Should You Purchase Extra Coverage on Mover’s Insurance?


Relocating can be stressful, especially when you consider the idea that total strangers are handling many of your delicate, valuable belongings. While movers are professionals in their particular trade and are well skilled and experienced in transporting goods during moves, anything can happen.

If you’ve hired a moving company to help you relocate your belongings, what types of guarantees do they offer in the event that any of your items are damaged or lost during the moving process? Is their coverage enough? Would it be worth the extra money to purchase extra moving insurance? To answer these questions, you need to first understand exactly what will be covered by your moving company as well as your personal homeowner’s insurance.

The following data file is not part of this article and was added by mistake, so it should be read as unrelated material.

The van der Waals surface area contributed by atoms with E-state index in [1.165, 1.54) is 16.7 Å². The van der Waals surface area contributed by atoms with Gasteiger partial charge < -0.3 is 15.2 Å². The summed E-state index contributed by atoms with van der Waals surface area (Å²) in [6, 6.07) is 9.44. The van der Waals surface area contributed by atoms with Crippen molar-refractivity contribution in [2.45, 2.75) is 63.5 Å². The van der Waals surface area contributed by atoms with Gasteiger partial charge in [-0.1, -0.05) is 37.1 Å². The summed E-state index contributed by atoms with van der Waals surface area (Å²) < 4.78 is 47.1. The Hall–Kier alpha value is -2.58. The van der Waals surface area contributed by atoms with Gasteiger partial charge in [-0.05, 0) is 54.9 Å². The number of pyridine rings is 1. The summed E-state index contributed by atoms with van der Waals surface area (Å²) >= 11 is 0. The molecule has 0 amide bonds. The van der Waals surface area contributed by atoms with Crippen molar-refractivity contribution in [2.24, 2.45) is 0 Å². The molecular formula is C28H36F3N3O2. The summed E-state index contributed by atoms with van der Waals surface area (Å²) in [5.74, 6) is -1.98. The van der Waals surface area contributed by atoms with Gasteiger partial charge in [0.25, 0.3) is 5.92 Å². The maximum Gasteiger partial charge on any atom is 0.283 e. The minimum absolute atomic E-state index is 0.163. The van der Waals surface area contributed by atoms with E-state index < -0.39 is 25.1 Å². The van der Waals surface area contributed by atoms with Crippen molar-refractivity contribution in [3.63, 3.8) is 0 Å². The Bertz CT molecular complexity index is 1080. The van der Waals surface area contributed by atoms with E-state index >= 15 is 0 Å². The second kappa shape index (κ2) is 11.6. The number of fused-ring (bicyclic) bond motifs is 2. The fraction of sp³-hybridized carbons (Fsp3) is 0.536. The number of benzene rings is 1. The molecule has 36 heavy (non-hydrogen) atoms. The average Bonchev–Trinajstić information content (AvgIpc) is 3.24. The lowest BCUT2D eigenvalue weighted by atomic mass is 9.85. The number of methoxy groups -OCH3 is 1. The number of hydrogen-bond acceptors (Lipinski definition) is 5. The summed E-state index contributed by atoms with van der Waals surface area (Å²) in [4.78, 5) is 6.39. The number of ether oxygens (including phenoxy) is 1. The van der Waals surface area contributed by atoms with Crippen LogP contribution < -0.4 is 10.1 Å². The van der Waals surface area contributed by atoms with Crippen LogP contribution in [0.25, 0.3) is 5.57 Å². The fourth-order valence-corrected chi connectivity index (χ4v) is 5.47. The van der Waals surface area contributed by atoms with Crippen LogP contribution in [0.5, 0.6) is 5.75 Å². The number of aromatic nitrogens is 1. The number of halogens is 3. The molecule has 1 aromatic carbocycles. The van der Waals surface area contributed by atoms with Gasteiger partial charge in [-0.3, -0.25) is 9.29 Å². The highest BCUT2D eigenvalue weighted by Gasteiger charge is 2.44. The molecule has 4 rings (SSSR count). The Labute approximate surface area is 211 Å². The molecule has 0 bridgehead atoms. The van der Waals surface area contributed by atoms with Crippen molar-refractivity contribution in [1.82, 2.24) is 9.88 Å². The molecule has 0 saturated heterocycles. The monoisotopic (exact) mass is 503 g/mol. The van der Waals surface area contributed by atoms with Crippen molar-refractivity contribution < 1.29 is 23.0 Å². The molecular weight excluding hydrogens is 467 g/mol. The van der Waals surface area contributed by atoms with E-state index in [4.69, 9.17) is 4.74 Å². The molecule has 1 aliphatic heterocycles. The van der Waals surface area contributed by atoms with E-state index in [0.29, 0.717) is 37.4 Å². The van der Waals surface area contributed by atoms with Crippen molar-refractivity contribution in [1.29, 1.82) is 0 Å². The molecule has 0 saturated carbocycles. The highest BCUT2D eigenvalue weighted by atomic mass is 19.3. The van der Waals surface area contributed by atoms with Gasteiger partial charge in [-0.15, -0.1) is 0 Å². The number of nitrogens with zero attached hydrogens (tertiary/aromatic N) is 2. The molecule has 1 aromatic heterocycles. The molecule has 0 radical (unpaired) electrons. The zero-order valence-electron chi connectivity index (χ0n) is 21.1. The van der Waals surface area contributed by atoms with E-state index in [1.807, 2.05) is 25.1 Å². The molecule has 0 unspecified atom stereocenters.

Your Property Insurance Policy Might Provide Extra Coverage

If you have homeowner’s insurance – which you should – you might already have a certain amount of protection for your personal belongings should something happen during the move. Typical policies include coverage for items while in transit or in storage. However, you’ll need to verify the terms and conditions in the contract that this clause is subject to.